Sweller, J. (1994). Cognitive load theory, learning difficulty, and instructional design. Learning and Instruction, 4(4). 295-312. doi: 10.1016/0959-4752(94)90003-5


Sweller explains that there are some concepts or problems that are more difficult to learn or solve than others. Certain factors contribute to the level of difficulty, and by understanding those factors, it is possible in some cases for instructional designers to mitigate that difficulty using cognitive load theory (CLT).

Cognitive load (CL) as it relates to learning can be artificial or intrinsic. The basic concept of CLT in instructional design is that artificial CL can be manipulated to decrease the difficulty of learning or problem solving. Intrinsic CL cannot be manipulated and relates to concepts and learnings that are inherently complex due to high element interactivity. These high-intrinsic CL concepts can be benefitted by using instructional design to remove extraneous CL. Low intrinsic CL concepts or problems can often be separated and taught in smaller parts to build schema in long-term memory, and will see less benefit from the extra effort of applying CLT to the instructional design.

Key Points:

  • Schema
    • The brain can understand complex concepts by organizing information into schema in long-term memory.
    •  As we learn new concepts, our working memory relies on schema to simplify and retain complex ideas without focusing on every irrelevant detail.
    • “Schema provide the basic unit of knowledge and through their operation can explain a substantial proportion of our learning-mediated intellectual performance.” (Sweller, 1994, p. 297)
  • Automation of Intellectual Operations
    • Certain Schema can be practiced to the extent that our brain processes them automatically without cognitive effort.
    • Reading is an example of this:
      • Children learn to read by creating a schema for letters and words and their definitions and phonetics.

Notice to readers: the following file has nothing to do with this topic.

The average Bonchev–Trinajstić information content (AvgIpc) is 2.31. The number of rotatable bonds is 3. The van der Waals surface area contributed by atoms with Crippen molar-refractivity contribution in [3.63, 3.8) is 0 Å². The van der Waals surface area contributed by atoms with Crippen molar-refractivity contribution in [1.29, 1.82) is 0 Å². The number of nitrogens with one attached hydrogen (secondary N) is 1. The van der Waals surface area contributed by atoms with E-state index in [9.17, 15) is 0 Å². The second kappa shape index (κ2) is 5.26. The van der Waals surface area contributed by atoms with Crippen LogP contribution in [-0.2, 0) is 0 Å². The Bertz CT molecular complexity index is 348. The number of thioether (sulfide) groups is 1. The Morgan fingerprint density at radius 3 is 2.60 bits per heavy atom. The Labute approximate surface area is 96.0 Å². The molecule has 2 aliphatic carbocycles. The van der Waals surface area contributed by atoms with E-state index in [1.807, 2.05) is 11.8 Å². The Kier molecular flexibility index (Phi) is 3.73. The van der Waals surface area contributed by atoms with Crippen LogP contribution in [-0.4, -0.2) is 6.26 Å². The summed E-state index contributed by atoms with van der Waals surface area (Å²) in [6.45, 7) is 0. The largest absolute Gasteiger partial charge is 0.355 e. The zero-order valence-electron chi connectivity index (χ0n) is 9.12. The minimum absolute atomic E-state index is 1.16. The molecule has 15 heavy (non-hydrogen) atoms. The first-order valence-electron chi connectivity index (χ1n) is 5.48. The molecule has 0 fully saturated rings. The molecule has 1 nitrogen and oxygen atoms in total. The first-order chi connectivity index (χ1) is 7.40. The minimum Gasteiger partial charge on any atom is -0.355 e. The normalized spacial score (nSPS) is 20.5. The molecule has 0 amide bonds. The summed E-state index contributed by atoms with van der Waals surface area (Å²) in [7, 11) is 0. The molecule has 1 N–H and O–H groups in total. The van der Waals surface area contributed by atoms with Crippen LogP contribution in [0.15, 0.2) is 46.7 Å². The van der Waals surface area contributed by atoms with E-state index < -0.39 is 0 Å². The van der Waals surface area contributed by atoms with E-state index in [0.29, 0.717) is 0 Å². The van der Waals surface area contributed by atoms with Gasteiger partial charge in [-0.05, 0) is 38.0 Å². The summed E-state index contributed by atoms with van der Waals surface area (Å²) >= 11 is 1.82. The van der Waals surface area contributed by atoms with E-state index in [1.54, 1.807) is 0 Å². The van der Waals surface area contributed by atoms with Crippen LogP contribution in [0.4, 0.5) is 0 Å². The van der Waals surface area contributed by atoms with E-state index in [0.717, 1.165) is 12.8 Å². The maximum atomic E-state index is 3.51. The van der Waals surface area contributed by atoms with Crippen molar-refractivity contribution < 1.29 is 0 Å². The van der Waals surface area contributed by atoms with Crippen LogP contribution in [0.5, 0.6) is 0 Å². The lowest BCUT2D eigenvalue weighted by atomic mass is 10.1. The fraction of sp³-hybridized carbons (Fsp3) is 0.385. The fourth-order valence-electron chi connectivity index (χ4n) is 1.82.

• Initially it takes a portion of the cognitive process to apply the schema and understand the concepts being read about.
      • Eventually this process becomes automatic, and no cognitive effort is used to apply the reading schema, and all the effort is dedicated to the concepts being read about.
    • As intellectual skill is developed and more schema are automated, it increases our cognitive ability when accessing those schema.
  • Effective instruction should be focused on building and automating schema.
  • Cognitive effort can be decreased by reducing artificial CL.
    • There are many strategies for doing so.
    • Sometimes concepts are simple enough not to warrant the effort of reducing artificial CL.
  • Strategies for when CLT should be applied are based on the level of difficulty, which can be identified by the amount of element interactivity.
    • Intrinsic Complexity

■ An element (learning concept) has low element interactivity if it can be broken into smaller pieces and learned separately. An example is learning vocabulary of a second language. It is difficult, but each word is much easier and can be learned independent of the rest of the language.

■ High element interactivity learning involves elements that must be learned simultaneously. Many concepts in math have high element interactivity.

Design principles:

  • As an instructional designer dealing with a difficult concept, seek to understand whether a topic is difficult because of its element interactivity, or because it is just a lot of information.
    • If the latter is true, break down the concept as much as you can into smaller concepts and teach each separately when possible.
    • If there is high element interactivity, look for strategies to reduce extraneous cognitive load.

Example work:

Liao, Chen and Shih (2019) demonstrated that cognitive load could be reduced in a game-based learning environment by adding instructional videos and collaboration, with individual and interaction effects.

Discussion Questions:

  1. What is the difference between intrinsic and artificial cognitive load?
  2. What is an example of a low element interactivity topic that can be made easier to learn by separating concepts and learning them one at a time? What is an example of a high element interactivity topic that requires multiple concepts to be considered simultaneously?
  3. In what ways can newer technology help reduce cognitive load when learning concepts with high intrinsic cognitive load?

Additional Resources:




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